# Practical Exercises

### Exercise 1

The first exercise, once you have got the simulator running, is to:
1. Produce a control program that takes the robot on a random walk.
2. Extend the random walk program so that the robot uses some set of sensors to avoid crashing into obstacles.
3. Extend the obstacle avoiding program to become a wall-following programe
For the last part, remember the example of "emergent wall-following" from the class on behavior-based robotics?

### Exercise 2

Now extend the wall-following program that you wrote for Exercise 1 to use the Bug 2 algorithm.

Player/Stage provides you with the correct position of the robot in its environment. Use this to tell where the robot is.

The alogrithm is briefly described in Chapter 6 of the textbook, and more completely described in the original papers on the subject which you can find on the page for the navigation lecture.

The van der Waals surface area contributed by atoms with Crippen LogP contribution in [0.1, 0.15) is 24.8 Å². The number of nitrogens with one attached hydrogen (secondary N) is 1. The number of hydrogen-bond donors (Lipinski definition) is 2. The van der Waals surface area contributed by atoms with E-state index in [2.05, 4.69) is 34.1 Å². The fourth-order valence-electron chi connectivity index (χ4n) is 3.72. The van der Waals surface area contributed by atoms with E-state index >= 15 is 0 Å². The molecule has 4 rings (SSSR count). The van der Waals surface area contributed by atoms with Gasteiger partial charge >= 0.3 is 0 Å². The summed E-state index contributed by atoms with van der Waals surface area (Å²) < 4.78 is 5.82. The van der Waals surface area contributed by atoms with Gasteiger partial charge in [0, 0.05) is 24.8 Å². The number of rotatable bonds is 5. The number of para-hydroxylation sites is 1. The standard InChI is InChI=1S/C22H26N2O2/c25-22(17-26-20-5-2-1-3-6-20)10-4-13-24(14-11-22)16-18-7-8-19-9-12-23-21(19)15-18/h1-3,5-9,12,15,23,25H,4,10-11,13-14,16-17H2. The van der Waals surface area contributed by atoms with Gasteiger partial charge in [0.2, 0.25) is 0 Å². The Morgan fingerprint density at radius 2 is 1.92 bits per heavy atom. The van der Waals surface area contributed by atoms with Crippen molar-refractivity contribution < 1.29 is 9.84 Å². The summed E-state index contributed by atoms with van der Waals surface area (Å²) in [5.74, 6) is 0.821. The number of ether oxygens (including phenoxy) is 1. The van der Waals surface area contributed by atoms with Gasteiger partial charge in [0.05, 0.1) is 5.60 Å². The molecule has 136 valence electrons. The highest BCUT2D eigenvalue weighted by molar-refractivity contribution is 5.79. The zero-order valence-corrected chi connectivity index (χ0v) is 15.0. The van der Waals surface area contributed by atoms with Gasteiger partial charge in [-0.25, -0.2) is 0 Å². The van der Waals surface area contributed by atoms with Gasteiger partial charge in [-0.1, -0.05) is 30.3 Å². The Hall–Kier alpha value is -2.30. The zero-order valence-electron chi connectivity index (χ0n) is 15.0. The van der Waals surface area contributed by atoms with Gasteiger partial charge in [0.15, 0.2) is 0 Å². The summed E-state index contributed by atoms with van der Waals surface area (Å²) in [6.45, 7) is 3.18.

### Exercise 3

This exercise has three parts.

First, figure out how to connect your simulated robot to the particle filter localization provided in Player/Stage. Experiment with its behavior in a variety of maps using the obstacle avoidance/wall following code that you wrote for Exercise 1.

You should be able to display the set of particles on the map so that you can get a sense of how this evolves over time.

Second, compute the average position error of your simulated robot as it moves through the world doing obstacle avoidance.

Third, make the implementation of the bug algorithm that you wrote for Exercise 2 work with the results of localization. What is the average error when running Bug2?

### Exercise 4

This exercise has three parts.

First, implement a road-map based approach to navigation, and use it to have your robot navigate through a map that you create. As in the previus exercise, use the particle filter when your algorithm needs to know where the robot is.

Second, extend your implementation to use odometry information (provided by Player/Stage) to compute how far the robot actually travels on a trip from start to goal.

Third, compare the distance that the robot travels using the roadmap approach with the distance it travels using the Bug 2 algorithm, (you will have to retro-fit the odometry information into your solution to Exercise 3 to do this).